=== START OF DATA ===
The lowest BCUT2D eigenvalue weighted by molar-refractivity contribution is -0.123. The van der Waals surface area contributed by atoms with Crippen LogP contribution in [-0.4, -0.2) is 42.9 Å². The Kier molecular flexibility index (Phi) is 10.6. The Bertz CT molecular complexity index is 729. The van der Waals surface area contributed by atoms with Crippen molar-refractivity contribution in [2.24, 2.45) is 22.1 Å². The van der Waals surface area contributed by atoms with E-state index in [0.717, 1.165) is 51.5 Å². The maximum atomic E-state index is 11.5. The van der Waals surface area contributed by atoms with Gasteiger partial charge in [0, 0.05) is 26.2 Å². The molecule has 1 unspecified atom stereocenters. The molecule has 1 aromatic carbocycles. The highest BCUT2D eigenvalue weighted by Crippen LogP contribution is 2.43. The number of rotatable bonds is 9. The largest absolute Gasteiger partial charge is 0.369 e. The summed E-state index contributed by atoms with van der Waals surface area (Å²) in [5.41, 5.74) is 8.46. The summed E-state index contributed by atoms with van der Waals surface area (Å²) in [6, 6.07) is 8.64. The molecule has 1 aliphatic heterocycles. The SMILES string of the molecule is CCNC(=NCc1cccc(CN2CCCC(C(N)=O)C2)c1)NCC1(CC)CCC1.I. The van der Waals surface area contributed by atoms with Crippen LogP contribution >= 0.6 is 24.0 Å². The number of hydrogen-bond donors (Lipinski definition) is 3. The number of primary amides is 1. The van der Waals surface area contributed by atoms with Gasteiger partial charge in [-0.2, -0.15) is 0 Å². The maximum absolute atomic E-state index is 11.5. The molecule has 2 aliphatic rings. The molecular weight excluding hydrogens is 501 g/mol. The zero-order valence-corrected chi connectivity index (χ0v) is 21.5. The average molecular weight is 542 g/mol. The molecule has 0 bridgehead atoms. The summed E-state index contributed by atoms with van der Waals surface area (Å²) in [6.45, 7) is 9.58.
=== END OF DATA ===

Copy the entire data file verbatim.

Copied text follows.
The lowest BCUT2D eigenvalue weighted by molar-refractivity contribution is -0.123. The van der Waals surface area contributed by atoms with Crippen LogP contribution in [-0.4, -0.2) is 42.9 Å². The Kier molecular flexibility index (Phi) is 10.6. The Bertz CT molecular complexity index is 729. The van der Waals surface area contributed by atoms with Crippen molar-refractivity contribution in [2.24, 2.45) is 22.1 Å². The van der Waals surface area contributed by atoms with E-state index in [0.717, 1.165) is 51.5 Å². The maximum atomic E-state index is 11.5. The van der Waals surface area contributed by atoms with Gasteiger partial charge in [0, 0.05) is 26.2 Å². The molecule has 1 unspecified atom stereocenters. The molecule has 1 aromatic carbocycles. The highest BCUT2D eigenvalue weighted by Crippen LogP contribution is 2.43. The number of rotatable bonds is 9. The largest absolute Gasteiger partial charge is 0.369 e. The summed E-state index contributed by atoms with van der Waals surface area (Å²) in [5.41, 5.74) is 8.46. The summed E-state index contributed by atoms with van der Waals surface area (Å²) in [6, 6.07) is 8.64. The molecule has 1 aliphatic heterocycles. The SMILES string of the molecule is CCNC(=NCc1cccc(CN2CCCC(C(N)=O)C2)c1)NCC1(CC)CCC1.I. The van der Waals surface area contributed by atoms with Crippen LogP contribution >= 0.6 is 24.0 Å². The number of hydrogen-bond donors (Lipinski definition) is 3. The number of primary amides is 1. The van der Waals surface area contributed by atoms with Gasteiger partial charge in [-0.2, -0.15) is 0 Å². The maximum absolute atomic E-state index is 11.5. The molecule has 2 aliphatic rings. The molecular weight excluding hydrogens is 501 g/mol. The zero-order valence-corrected chi connectivity index (χ0v) is 21.5. The average molecular weight is 542 g/mol. The molecule has 0 bridgehead atoms. The summed E-state index contributed by atoms with van der Waals surface area (Å²) in [6.45, 7) is 9.58.